As Always

                     Enjoy Your Pour!

10 Questions With...

10 Questions With…Nick and Bert of Last Wave Brewing!

Days are getting shorter and nights are getting colder, but you can still hold on to that elusive endless summer at Last Wave Brewing Company, Point Pleasant Beach’s favorite craft brewery. Last Wave just finished up their second successful summer season and co-owners, Nick Jiorle, Bert Roling and wife Dani Roling continue to grow the business to keep up with the demand.    

“We went from 5 taps to 25 in a year.”, said brewer Nick Jiorle.  “We also will be getting a new mash tun in a couple of weeks that will enable us to double batch more efficiently and produce 3 – 4 more barrels per brew. 

I was able to catch up with Nick and his longtime brew partner Bert to ask our 10 Questions.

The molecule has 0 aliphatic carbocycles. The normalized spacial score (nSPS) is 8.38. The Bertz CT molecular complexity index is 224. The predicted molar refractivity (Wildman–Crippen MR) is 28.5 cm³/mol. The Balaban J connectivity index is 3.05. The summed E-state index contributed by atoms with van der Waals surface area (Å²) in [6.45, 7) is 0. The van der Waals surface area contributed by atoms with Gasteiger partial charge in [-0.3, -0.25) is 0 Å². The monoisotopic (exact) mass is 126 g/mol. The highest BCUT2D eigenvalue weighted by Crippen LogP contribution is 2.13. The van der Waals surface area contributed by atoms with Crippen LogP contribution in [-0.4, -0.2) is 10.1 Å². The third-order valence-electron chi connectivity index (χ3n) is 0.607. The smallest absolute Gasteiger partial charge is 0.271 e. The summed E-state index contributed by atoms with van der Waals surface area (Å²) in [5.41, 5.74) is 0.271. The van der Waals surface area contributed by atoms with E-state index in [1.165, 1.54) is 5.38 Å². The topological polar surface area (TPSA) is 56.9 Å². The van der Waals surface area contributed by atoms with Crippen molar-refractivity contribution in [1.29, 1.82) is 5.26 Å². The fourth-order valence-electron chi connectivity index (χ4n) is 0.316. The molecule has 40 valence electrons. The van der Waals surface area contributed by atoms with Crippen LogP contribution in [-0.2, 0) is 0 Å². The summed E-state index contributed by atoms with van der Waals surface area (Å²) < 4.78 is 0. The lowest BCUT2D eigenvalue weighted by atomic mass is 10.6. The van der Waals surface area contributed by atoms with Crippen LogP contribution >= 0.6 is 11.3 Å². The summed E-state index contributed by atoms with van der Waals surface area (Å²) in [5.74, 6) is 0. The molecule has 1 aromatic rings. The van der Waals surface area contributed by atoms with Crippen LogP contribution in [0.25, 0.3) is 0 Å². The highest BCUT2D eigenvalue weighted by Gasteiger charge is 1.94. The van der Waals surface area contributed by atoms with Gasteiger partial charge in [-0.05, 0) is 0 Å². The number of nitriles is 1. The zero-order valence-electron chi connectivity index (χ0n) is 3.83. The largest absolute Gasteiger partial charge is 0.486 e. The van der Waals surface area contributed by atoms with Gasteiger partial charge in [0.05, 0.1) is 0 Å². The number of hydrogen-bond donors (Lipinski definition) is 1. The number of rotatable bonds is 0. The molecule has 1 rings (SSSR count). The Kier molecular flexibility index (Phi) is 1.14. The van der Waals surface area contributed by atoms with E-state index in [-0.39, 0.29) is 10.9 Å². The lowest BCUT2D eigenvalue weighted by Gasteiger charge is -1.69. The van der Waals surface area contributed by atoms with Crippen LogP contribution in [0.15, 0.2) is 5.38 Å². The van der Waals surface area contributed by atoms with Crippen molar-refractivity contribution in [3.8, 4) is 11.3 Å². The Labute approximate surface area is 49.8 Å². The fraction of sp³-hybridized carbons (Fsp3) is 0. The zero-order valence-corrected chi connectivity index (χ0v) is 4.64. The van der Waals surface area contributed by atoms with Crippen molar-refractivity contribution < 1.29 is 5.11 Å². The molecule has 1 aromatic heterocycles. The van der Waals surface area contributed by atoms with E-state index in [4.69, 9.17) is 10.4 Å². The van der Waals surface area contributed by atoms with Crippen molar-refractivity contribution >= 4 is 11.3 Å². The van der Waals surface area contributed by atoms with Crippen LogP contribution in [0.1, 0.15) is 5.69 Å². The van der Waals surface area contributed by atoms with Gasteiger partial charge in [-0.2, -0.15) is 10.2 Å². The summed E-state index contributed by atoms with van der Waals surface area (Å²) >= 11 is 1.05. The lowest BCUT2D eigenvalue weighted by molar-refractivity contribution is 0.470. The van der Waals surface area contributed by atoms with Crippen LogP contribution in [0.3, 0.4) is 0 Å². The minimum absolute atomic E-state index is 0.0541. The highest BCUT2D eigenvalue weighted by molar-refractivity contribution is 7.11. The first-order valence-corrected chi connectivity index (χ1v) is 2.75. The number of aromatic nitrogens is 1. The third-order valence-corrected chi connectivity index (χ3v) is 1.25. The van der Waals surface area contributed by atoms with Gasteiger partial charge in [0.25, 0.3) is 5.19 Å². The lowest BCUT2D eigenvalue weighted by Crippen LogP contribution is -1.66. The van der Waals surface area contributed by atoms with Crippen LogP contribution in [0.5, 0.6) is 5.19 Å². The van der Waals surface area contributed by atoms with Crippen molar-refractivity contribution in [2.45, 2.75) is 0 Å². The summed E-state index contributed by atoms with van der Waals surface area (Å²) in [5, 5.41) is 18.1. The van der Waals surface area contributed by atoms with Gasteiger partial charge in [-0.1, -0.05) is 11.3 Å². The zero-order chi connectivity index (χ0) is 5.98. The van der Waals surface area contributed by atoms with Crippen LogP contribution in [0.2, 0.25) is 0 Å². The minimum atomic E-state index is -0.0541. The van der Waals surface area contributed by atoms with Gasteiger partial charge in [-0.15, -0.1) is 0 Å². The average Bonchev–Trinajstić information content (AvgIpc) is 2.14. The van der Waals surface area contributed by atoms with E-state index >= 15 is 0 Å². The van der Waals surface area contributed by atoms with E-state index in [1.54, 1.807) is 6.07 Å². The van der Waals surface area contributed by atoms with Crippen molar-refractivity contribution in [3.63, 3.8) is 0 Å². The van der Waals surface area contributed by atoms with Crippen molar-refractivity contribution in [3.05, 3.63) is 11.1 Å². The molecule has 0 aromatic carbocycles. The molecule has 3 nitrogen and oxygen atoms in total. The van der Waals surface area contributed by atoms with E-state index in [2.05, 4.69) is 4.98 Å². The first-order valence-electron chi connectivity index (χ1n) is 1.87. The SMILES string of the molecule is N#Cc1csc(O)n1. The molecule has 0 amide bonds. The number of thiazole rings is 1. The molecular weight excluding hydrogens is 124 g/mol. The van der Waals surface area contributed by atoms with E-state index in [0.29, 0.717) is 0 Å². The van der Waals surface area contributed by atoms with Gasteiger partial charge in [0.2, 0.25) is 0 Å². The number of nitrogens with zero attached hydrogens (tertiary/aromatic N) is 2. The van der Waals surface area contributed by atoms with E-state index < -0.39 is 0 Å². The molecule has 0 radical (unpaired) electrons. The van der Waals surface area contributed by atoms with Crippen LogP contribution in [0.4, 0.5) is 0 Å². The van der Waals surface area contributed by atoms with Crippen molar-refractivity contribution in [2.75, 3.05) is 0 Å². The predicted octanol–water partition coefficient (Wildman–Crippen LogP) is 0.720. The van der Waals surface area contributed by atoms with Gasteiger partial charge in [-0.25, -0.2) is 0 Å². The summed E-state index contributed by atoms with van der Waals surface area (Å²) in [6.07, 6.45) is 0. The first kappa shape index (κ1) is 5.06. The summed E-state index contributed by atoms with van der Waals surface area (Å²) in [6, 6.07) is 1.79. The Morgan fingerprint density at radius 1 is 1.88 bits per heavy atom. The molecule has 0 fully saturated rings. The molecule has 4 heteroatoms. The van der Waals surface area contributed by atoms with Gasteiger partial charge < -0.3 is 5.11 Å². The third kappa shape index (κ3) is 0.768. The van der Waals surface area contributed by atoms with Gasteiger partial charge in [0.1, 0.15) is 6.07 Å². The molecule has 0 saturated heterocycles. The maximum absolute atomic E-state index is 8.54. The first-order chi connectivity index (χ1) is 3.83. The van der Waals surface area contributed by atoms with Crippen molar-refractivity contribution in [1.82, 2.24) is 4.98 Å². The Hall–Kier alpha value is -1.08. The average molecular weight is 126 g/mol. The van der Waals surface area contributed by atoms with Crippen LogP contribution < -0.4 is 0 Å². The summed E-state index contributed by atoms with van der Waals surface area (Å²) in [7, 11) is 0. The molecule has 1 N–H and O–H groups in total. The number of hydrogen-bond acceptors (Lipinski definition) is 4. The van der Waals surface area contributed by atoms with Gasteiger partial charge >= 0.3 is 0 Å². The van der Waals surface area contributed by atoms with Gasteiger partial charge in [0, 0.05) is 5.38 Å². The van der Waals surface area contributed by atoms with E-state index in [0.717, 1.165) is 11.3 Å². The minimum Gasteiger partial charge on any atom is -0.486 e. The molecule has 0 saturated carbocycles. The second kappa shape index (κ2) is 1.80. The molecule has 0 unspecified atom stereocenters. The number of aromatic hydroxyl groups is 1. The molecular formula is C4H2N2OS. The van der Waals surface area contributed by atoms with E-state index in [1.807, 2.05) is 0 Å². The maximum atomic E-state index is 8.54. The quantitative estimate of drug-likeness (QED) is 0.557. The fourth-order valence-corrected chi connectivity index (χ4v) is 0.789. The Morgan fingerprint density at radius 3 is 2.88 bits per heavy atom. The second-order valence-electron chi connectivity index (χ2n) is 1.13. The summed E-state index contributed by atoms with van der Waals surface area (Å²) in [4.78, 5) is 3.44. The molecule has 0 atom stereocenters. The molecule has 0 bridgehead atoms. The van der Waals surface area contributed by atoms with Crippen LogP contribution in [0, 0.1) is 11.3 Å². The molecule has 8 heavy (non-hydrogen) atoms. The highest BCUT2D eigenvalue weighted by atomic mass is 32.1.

First Beer you brewed? How was it?

The first beer we made as home brewers was Red Sky, a red ale which is still on our tap list and is the original recipe.  So obviously it was pretty good!

Favorite style to brew and why? 

That’s hard to decide, we don’t like to put one beer over another.  I would say Spot Check Golden Ale. It is more challenging because there is nowhere to hide.  You can’t hide flaws so you really have to pay attention to the process. 

Do you look at rating on Untapped, Beer Advocate, Rate Beer and if you do how does it influence your recipes? 

We don’t really pay attention to it as far as influencing our recipes, but we do use it as a resource to see what some people think about them. We look for trends and don’t take it personal if someone says a beer is awful.   

How do you stay connected with the local area in relation to sourcing ingredients?

We’ve started using Port Coffee Roasters in Point Pleasant.  Nick doesn’t drink coffee but likes using it in their recipes.  Port Coffee Roasters website states that craft coffee roasting is a priority, so easy to see what the connection is.

One tip you would give to home brewers to make better beer?